From this source,
We answered this question on the show...
We posed this question to Dr David williams from the Veterinary School
at the University of Cambridge... David - First of all, what actually
makes something smell? Molecules have to leave the smelly objects
and get to your nose through the air and that means that these
molecules must be very small and volatile. That's to say they must be
easily evaporated. The chemicals that make dogs smell are mostly what
we call volatile organic acids and they are produced by bacteria from
the fats that are breaking down from sweat; and that's maybe why we
find these body odours unpleasant. They signal a presence of bacteria
and decay and death to us.
Their [dogs] skins mostly have
Staphylococcal bacteria, which don't produce much in the way of a
smell at all, but they've also got some yeasts too which are really
pongy. But why does the smell seem worse when the dog is wet? Here,
I think we have to go into some physics. The amount of evaporation of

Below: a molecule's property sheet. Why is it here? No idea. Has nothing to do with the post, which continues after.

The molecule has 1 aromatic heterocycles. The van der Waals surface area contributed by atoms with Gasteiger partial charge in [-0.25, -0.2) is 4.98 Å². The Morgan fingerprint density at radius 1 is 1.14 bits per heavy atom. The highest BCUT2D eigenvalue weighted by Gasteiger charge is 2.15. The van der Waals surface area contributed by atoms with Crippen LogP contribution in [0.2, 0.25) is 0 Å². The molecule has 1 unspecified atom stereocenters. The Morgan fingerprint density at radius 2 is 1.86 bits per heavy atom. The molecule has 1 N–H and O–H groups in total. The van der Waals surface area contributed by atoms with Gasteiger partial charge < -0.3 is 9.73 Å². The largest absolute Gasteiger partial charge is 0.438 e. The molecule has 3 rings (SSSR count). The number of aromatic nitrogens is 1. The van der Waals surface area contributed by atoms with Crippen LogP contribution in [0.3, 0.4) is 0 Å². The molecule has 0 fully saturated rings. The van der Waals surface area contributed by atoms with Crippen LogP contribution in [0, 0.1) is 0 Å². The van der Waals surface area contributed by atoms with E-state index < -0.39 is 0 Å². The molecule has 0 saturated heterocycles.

a substance is related to the concentration of the compound on a
surface it’s evaporating from and the amount of compound that's in the
air, just above the surface.
So how might that change when it’s wet?
Well, if the organic acids are dissolved in water on the fur of the
wet dog, as the water evaporates, the concentration of those smelly
acids increases, so they'll evaporate more, so there are more
molecules in the air for us to smell. Diana - A bit of evaporation
can effectively amplify the amount of volatile chemicals that emanate
from a dog’s skin, and Dr. Williams thinks it’s the same effect that
causes that damp earth smell when it rains. It may also alter how
dogs interact with each other when they're wet. So, if you have a
dog, watch to see if it sniffs differently at other dogs on a dry day
versus a wet one...
There's a start, sounds legitimate to me...